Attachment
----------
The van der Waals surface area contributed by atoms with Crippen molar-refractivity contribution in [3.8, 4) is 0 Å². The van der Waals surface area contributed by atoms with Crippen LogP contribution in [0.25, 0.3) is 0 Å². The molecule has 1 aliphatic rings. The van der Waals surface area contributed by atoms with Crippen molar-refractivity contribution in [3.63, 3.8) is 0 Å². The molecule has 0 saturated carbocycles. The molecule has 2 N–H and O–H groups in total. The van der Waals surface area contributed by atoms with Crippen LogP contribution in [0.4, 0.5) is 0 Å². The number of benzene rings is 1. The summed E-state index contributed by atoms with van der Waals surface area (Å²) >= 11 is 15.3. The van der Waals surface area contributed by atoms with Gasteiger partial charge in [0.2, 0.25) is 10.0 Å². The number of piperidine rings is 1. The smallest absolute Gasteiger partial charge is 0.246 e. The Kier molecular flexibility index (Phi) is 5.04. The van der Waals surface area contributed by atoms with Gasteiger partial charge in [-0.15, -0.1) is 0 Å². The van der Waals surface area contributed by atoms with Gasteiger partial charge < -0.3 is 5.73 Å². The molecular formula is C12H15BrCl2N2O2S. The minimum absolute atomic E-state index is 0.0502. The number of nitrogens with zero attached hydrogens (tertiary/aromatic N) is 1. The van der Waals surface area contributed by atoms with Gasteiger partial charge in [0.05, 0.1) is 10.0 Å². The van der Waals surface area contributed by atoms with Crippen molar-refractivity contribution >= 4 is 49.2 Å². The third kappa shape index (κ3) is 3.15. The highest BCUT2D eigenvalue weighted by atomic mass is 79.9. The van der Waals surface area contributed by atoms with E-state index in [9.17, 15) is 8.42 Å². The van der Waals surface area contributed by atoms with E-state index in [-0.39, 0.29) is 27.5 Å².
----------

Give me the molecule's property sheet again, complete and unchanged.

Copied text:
The van der Waals surface area contributed by atoms with Crippen molar-refractivity contribution in [3.8, 4) is 0 Å². The van der Waals surface area contributed by atoms with Crippen LogP contribution in [0.25, 0.3) is 0 Å². The molecule has 1 aliphatic rings. The van der Waals surface area contributed by atoms with Crippen molar-refractivity contribution in [3.63, 3.8) is 0 Å². The molecule has 0 saturated carbocycles. The molecule has 2 N–H and O–H groups in total. The van der Waals surface area contributed by atoms with Crippen LogP contribution in [0.4, 0.5) is 0 Å². The number of benzene rings is 1. The summed E-state index contributed by atoms with van der Waals surface area (Å²) >= 11 is 15.3. The van der Waals surface area contributed by atoms with Gasteiger partial charge in [0.2, 0.25) is 10.0 Å². The number of piperidine rings is 1. The smallest absolute Gasteiger partial charge is 0.246 e. The Kier molecular flexibility index (Phi) is 5.04. The van der Waals surface area contributed by atoms with Gasteiger partial charge in [-0.15, -0.1) is 0 Å². The van der Waals surface area contributed by atoms with Gasteiger partial charge < -0.3 is 5.73 Å². The molecular formula is C12H15BrCl2N2O2S. The minimum absolute atomic E-state index is 0.0502. The number of nitrogens with zero attached hydrogens (tertiary/aromatic N) is 1. The van der Waals surface area contributed by atoms with Gasteiger partial charge in [0.05, 0.1) is 10.0 Å². The van der Waals surface area contributed by atoms with Crippen molar-refractivity contribution >= 4 is 49.2 Å². The third kappa shape index (κ3) is 3.15. The highest BCUT2D eigenvalue weighted by atomic mass is 79.9. The van der Waals surface area contributed by atoms with E-state index in [9.17, 15) is 8.42 Å². The van der Waals surface area contributed by atoms with E-state index in [-0.39, 0.29) is 27.5 Å².